Google Flu Trends and Apple’s E-Book Creation

After a brief absent while we covered the incredible adventure known as CES 2012 in Las Vegas, we are back to bring we more discuss on how technology is changing our lives. This week, we talk about Google’s ability to track flu symptoms and pass that information along to health care providers. Also, we dive into the developing reality of e-textbooks and what that means for students, school districts, and parents

1. CES Recap
2. Google’s Flu Trends and It’s Role In Health Care, EMS
3. Apple’s E-Book Idea and Chegg’s E-Textbook Reader

CES 2012 was an adventure to say the least. We will be recording a special edition Waves of Tech, CES 2012 podcast in the coming week in which we will detail our adventures, our miles of walking, and some exciting new innovative products coming to market. Be sure and check out for floor interviews, product reviews, and keynote presentation analysis. develops technologies to help address global challenges & supports partners through grants and in-kind resources. Google’s Flu Trends is their latest movement into the world of philanthropy. Flu Trends collects and provides data on search traffic for flu information by collecting and analyzing certain flu-related search terms. This newest online tool will help hospitals, government agencies, physician offices, and EMS personnel prepare for a surge in flu patients. Because Google has the ability to collect and aggregate a seemingly infinite quantity of data, Google can provide current flu activity around the world in near real-time.

The e-textbook industry has been growing in popularity over the past 2-3 years. There seem to be so many variables that make this technology suitable to students and school districts. There are many variables that make this technology difficult to embrace because of publisher restrictions and lack of universal platform usage. Apple’s big announcement was anything but big. We still believe that e-textbooks needs to be a stand-alone platform, with little to no attachment to Apple. Chegg has a very promising development in the works. Their e-textbook reader allows students to highlight texts, make notes, use real time definition look-up, and review notes in a single stream. Be sure to check out their video on the product here. Furthermore, we dive into the potential of school administrators to buy into the technology and whether or not the adoption of e-textbook is realistic.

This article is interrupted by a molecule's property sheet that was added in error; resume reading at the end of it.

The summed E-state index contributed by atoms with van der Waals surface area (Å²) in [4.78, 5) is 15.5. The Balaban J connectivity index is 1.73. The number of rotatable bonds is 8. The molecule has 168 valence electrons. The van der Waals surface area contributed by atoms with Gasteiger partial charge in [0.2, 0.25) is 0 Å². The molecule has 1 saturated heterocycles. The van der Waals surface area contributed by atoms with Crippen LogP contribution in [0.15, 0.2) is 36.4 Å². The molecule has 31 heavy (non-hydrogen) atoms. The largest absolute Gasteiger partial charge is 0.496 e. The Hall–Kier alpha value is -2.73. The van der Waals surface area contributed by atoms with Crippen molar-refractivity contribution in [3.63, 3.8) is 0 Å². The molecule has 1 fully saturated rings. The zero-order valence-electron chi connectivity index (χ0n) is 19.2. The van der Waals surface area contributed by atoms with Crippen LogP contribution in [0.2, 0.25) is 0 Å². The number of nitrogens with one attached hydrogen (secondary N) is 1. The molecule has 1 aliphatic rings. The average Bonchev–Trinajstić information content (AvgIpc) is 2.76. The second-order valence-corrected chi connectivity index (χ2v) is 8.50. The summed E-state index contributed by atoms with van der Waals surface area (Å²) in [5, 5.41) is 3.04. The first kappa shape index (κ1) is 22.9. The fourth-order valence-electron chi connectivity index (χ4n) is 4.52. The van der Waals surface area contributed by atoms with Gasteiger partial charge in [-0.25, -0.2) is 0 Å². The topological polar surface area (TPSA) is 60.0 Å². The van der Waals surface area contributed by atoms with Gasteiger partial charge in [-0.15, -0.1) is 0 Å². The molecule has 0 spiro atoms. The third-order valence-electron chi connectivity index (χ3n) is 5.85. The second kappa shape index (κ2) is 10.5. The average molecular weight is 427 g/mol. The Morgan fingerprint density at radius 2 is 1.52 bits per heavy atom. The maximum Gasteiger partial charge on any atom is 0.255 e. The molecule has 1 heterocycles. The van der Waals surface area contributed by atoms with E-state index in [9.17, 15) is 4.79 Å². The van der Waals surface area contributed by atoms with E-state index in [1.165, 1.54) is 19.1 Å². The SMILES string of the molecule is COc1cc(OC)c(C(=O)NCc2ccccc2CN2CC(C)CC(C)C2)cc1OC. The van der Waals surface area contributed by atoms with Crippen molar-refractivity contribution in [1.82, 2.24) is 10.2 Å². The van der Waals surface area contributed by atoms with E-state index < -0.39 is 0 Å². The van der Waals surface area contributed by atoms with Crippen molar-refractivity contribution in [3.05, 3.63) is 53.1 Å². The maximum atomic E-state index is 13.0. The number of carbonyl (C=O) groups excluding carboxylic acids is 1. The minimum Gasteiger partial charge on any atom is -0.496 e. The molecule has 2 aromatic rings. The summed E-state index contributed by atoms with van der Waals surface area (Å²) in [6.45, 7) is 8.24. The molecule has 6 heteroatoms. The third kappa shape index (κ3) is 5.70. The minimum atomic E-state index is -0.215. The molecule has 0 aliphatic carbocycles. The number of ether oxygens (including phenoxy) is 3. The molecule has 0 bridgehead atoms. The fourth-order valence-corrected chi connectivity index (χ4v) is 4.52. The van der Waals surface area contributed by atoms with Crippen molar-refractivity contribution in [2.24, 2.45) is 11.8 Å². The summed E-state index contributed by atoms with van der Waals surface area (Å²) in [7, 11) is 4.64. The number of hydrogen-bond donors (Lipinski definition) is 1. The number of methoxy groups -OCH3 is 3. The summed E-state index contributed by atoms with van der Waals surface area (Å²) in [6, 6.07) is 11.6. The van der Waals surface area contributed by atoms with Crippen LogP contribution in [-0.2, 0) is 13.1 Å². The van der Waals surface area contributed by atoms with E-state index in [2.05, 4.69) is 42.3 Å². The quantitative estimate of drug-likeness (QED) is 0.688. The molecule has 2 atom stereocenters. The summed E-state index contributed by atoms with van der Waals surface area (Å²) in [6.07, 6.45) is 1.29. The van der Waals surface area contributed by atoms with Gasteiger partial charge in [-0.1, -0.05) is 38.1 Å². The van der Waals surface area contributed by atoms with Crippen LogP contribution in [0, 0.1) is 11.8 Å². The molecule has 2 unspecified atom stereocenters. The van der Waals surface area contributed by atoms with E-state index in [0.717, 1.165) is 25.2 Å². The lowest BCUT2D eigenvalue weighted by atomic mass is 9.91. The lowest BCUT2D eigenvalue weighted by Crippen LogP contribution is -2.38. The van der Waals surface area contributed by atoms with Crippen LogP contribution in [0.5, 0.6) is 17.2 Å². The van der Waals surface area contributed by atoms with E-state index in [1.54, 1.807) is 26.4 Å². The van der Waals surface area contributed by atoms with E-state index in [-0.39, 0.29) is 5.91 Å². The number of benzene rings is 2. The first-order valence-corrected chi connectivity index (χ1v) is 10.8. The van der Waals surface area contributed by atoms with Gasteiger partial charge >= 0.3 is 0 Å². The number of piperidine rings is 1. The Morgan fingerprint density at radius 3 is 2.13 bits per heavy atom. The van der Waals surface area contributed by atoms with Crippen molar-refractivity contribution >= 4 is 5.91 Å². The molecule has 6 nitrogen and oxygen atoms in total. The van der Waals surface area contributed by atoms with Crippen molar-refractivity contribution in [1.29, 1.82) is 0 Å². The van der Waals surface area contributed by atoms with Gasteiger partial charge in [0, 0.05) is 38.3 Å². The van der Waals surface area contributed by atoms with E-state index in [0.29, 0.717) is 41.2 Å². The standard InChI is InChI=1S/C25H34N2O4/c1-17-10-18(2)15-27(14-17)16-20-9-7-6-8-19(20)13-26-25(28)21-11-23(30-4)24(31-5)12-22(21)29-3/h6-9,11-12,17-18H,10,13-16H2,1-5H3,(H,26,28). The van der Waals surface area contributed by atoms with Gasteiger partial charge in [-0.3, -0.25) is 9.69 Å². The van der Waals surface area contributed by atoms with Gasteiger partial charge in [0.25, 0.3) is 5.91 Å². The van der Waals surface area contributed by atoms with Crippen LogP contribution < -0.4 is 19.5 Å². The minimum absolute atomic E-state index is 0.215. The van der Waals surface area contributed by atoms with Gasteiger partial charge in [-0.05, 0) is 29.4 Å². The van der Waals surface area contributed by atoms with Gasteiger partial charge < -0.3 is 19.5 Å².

Thanks as always for tuning into Waves of Tech. We wish the best for Steve as he continues to get well and hope that next time he can join the ride…as we ride the waves of tech. Until next time, surf safe and join the conversation.



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